NAACP and Habitat Partner to Build New Homes in Mississippi

The historic communities of Turkey Creek and Forest Heights will serve as the backdrop for the announcement of a collaboration between the National Association for the Advancement of Colored People (NAACP) and Habitat for Humanity International to build at least 25 new homes in the areas ravaged by hurricanes Katrina and Rita.

"In addition to building homes, we're building a bridge between the two organizations," said Bruce S. Gordon, NAACP President & CEO. "Habitat for Humanity International and the NAACP have such similar values and principles, that this is a natural partnership," said Jonathan Reckford, Chief Executive Officer of Habitat for Humanity International. "Both are committed to giving people a hand up, to social justice issues, to ensuring that everyone has equal access and opportunity, whether it is to housing or anything else."

The collaboration is being announced as volunteers from the NAACP and Habitat are joined by Gordon, Reckford and Ken Meinert, Habitat's Operation Home Delivery Senior Vice President, to help raise the walls on the first house. "This is an area so rich in history, so rich in culture, and despite the fact that most of the homes here were flooded or suffered wind and tree damage, it's a history that won't yield," said Gordon. "Homes that have been shelter and a sanctuary for generations of freedmen still stand, and today, we add another to their number. Soon, more will follow."

Although the first home is being built in Turkey Creek, a historic community settled in the 1860s by freed slaves, the Forest Heights community is the primary site for the new homes. Forest Heights, where 19 of the homes will be built, was developed some 30 years ago by the National Council of Negro Women, in cooperation with the Department of Housing and Urban Development and with the support of the Ford Foundation. The development has been a model for communities in other parts of Mississippi and the United States. Dorothy Height, Chair and President Emeritus, National Council of Negro Women, and one of the founders of this development, said: "Give people decent housing and that opens the door to decent jobs. This project will open the door to opportunity." Gordon said, "We are proud to have the opportunity to partner with Dr. Height, a pioneer in the movement for social justice."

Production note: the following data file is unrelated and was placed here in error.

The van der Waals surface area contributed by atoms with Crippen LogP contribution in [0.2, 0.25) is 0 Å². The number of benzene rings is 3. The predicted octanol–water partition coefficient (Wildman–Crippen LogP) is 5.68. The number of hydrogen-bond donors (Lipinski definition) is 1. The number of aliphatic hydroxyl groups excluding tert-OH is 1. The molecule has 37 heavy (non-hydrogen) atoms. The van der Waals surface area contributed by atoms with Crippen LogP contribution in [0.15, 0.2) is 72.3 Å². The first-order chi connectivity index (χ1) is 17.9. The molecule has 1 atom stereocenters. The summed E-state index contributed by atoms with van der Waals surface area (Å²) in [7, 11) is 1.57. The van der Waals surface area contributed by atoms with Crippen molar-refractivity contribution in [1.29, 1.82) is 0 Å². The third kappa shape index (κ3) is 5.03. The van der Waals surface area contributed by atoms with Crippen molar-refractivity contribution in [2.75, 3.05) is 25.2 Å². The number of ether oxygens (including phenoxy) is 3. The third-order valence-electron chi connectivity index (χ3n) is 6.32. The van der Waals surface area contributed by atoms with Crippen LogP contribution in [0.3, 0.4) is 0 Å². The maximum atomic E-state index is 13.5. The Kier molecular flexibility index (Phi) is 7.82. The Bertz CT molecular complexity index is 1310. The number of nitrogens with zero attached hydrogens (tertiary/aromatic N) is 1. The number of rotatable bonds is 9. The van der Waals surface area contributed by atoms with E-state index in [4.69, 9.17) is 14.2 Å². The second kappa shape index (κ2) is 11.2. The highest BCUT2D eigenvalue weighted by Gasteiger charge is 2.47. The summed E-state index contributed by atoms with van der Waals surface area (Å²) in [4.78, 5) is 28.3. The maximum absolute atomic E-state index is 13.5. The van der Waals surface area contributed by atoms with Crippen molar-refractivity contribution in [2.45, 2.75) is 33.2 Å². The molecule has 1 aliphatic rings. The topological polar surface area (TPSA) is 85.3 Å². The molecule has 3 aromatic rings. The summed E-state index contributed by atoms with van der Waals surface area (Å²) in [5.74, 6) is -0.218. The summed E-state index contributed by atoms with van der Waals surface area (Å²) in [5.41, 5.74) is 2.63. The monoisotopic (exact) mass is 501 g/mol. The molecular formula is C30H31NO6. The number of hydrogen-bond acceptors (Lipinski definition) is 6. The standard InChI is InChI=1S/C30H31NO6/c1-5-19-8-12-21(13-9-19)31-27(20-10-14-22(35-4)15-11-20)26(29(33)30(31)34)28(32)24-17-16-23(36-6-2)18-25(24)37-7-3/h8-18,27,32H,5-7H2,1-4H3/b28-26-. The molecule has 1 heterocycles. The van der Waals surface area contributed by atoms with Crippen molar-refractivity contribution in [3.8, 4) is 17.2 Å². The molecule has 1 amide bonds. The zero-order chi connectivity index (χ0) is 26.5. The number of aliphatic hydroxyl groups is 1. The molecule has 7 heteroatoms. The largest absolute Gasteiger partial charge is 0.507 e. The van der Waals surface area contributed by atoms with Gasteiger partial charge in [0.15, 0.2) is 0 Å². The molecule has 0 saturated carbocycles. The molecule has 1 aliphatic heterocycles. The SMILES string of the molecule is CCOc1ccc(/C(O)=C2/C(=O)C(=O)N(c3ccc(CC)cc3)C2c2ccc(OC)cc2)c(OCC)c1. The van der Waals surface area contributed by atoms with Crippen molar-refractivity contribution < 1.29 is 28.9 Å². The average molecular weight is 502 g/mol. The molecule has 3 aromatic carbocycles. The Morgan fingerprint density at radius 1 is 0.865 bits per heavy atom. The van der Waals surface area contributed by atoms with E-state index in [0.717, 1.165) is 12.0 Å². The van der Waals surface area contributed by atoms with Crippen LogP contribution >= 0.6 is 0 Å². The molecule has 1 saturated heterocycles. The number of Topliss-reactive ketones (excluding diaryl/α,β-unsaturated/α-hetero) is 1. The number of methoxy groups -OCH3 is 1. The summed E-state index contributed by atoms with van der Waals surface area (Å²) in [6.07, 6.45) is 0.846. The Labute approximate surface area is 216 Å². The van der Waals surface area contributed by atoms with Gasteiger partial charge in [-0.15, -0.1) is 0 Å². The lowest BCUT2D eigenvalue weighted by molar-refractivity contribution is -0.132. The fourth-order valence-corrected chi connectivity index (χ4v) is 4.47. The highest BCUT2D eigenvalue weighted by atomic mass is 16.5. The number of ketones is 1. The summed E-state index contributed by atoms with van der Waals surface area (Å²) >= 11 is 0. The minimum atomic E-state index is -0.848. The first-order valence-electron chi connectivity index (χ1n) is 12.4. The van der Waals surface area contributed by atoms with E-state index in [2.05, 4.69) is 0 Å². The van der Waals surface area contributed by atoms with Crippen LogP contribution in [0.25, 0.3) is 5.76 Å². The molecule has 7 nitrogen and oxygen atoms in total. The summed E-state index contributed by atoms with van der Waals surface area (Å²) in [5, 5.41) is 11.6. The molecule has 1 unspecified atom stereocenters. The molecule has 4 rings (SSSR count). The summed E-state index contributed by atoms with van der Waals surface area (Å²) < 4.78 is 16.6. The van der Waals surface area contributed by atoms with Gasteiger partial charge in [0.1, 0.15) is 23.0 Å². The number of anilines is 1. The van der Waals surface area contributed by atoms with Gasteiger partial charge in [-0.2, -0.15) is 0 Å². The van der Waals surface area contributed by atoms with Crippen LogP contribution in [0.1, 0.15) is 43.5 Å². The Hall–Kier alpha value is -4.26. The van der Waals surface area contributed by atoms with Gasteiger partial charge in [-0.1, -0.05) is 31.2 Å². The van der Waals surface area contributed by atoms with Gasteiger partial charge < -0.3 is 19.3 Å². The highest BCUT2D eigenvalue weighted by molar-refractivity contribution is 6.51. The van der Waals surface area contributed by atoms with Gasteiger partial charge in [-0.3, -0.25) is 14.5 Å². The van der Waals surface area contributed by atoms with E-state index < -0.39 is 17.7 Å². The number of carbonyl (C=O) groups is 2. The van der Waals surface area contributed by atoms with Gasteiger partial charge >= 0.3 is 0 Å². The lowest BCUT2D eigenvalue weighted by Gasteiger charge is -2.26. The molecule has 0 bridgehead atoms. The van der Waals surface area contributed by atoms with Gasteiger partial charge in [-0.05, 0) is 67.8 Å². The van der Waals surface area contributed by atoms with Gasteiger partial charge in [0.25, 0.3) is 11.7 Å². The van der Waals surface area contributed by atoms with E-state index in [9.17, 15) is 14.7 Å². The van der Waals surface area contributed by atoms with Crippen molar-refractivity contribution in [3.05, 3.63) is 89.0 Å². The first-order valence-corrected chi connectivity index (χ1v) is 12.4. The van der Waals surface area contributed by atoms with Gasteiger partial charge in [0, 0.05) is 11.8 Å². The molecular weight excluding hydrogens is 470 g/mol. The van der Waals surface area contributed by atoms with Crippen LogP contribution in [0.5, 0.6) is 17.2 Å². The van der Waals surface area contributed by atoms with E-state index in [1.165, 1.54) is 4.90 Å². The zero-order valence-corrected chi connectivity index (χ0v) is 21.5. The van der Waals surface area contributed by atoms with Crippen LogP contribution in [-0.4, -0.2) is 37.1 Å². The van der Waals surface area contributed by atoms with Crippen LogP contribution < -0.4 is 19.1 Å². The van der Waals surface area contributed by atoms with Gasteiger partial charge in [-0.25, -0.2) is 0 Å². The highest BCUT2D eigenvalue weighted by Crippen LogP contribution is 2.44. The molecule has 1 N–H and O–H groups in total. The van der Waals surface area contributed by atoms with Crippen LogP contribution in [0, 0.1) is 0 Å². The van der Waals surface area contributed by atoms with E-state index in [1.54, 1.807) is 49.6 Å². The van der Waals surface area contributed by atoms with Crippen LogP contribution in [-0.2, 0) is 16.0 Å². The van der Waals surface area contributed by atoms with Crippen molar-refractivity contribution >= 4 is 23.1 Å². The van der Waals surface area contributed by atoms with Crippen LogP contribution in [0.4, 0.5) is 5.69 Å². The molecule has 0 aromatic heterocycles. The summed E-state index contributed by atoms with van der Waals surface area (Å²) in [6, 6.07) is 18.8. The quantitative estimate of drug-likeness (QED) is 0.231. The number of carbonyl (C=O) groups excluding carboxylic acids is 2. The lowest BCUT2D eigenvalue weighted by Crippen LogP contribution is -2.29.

"The NAACP/Habitat partnership will play an integral role in the resurrection of these devastated communities," Gordon added. "I am excited to partner with an organization that has done so much to provide decent affordable housing for families throughout the world. From the time Katrina struck the Gulf, the NAACP's goal has been to extend a helping hand to our brothers and sisters in their time of need. This is part of our effort to give the survivors hope and to help restore their sense of dignity and well-being."

Gordon said: "The need is there and the resources are there, too. We simply want people to embrace that need and help build these homes."

The announcement is also the beginning of what Gordon and Reckford are counting on being a long-term relationship between the global nonprofit homebuilder and the nation's oldest and largest civil rights organization, not only in the hurricane-affected areas, but nationally and in other opportunities where both organizations can partner to strengthen communities. Working together, both believe that gains can be made in getting the issues of affordable housing and access on the hearts and minds of more and more people.

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